Installing Attic Insulation

If you have an unheated, unfinished attic (without a floor; it's just joists and the ceiling from the room below) that you want to insulate, first check to see what you're working with. Although the attic needs ventilation, you want it coming from vents, not from gaps around wiring or chimneys. Before you add insulation, check for such gaps, and caulk around them to cut drafts and prevent insects, birds, and animals from entering through them.

If there's already some insulation in place between the ceiling joists, you'll need to choose unfaced insulation (some insulation batts come with a facing on one side that provides a vapor barrier). If there's faced insulation in place already, check that the vapor barrier is facing the right way (down, toward the heated house). If it's not, you'll need to flip it over so that the vapor barrier is installed correctly, or run a utility knife through it to break its seal.

If there's no insulation, either choose faced insulation (the facing goes toward the heated area, so against the attic floor) or install a vapor barrier (available in rolls of plastic from the home center) before laying the insulation in place. Lay the 6-millimeter plastic vapor barrier between the joists, adding a couple of staples at each end of the plastic to tack it while you're laying the insulation. Don't worry about stapling it down really thoroughly, because gravity and the weight of the insulation will hold it in place.

For the insulation itself, choose bags of loose-fill insulation that you can pour between and over the joists (a rake will help to spread loose-fill insulation evenly), or fiberglass batts.

Fiberglass batts just need to be unrolled into place. Don't pack them too tightly, as the air between their layers is an essential part of their insulating ability.

If you'll be laying insulation batts between the joists, measure the space between the joists so that you purchase the correct batt width. This will save you from having to cut the batts to fit between the joists and will help you avoid squeezing the batts too tightly between the joists (which will reduce their insulating ability).

Carry the bags of batt insulation up into the attic intact. Do not attempt to open them beforehand; they're tightly compressed, so they're much easier to handle when they're still closed. Open them one at a time, as needed, once they're in the attic.

To lay your insulation, work from the walls toward the center of the attic, and start at the spot furthest away from the attic hatch (like painting a room, you want to work your way toward the exit). Lay the batts in place by unrolling them between the joists, pressing them down without compressing them too tightly. If you lay one batt on one side of the attic and another batt on the other side, you'll likely have a space in the middle that you'll need to cut a batt to fit. Because you're working from the walls in, you'll be measuring and cutting in the area with the highest roof clearance, which should make things easier. To cut fiberglass insulation batts, compress the bat with a straightedge. Cut through the compressed material against the straightedge with a utility knife. Join the ends of batts by butting them up against each other firmly, so that there's no space between them.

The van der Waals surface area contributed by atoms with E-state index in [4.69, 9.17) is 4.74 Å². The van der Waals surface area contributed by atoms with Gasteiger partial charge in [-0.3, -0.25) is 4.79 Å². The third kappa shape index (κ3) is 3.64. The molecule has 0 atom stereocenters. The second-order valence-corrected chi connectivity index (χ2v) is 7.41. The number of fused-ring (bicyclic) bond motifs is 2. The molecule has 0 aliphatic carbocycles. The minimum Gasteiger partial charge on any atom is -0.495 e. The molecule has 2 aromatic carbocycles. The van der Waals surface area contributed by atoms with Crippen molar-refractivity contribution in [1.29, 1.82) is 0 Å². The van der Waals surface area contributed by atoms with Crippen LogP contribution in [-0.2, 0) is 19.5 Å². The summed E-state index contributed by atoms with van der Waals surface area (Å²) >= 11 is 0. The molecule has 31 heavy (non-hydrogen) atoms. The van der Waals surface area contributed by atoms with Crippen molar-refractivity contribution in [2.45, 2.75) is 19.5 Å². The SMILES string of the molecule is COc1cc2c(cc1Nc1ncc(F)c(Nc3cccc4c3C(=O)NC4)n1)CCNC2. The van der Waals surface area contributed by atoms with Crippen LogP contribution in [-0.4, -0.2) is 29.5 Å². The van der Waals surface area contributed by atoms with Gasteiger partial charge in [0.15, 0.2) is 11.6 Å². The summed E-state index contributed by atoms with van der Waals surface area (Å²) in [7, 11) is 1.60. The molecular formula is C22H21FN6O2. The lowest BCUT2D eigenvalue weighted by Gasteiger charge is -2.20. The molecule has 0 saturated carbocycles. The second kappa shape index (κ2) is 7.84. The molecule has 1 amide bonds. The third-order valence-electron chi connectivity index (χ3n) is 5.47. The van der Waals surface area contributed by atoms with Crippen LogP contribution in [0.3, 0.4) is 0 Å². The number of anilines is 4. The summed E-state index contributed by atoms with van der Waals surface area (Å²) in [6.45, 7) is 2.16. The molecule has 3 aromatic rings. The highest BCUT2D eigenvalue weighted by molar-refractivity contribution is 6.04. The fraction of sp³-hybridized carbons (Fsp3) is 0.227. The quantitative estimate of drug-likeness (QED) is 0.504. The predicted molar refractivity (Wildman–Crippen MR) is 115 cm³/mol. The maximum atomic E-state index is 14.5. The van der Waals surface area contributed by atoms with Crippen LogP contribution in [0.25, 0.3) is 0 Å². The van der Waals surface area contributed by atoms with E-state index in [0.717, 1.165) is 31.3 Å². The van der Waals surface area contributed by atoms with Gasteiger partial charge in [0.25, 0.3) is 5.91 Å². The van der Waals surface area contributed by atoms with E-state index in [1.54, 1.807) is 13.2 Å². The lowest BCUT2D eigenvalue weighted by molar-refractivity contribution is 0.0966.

Don't forget to weather-strip the attic hatch. Running a length of self-adhesive foam weather stripping around the top of the attic opening will create a good seal when the hatch is placed over the opening.

If you're laying insulation over the top of a layer of batts filling the joists, lay the new batts (which must not have a vapor barrier) perpendicular to the old ones. Insulation can be cut around cross bracing between joists, but remember to keep it 3 inches away from any source of heat, such as electrical fixtures (unless they're clearly rated IC, which means that insulation can be installed near them), or metal chimney flues. And remember not to block venting. If you're using loose-fill insulation, you can nail wooden frames together to fit around vents or heat-producing elements, to keep the insulation away from these items.

Increasing your attic insulation (while making sure that the attic is ventilated properly) can be very gratifying when you start noticing savings on your utility bills, particularly if you've started with an insulation value that's well below what's recommended for your area. You've now walked through your house interior, from the basement to the attic-skipping, however, two important elements: doors and windows. In Chapter 16, you'll find out how to solve the most common problems with doors and their hardware, from hinges to locks.

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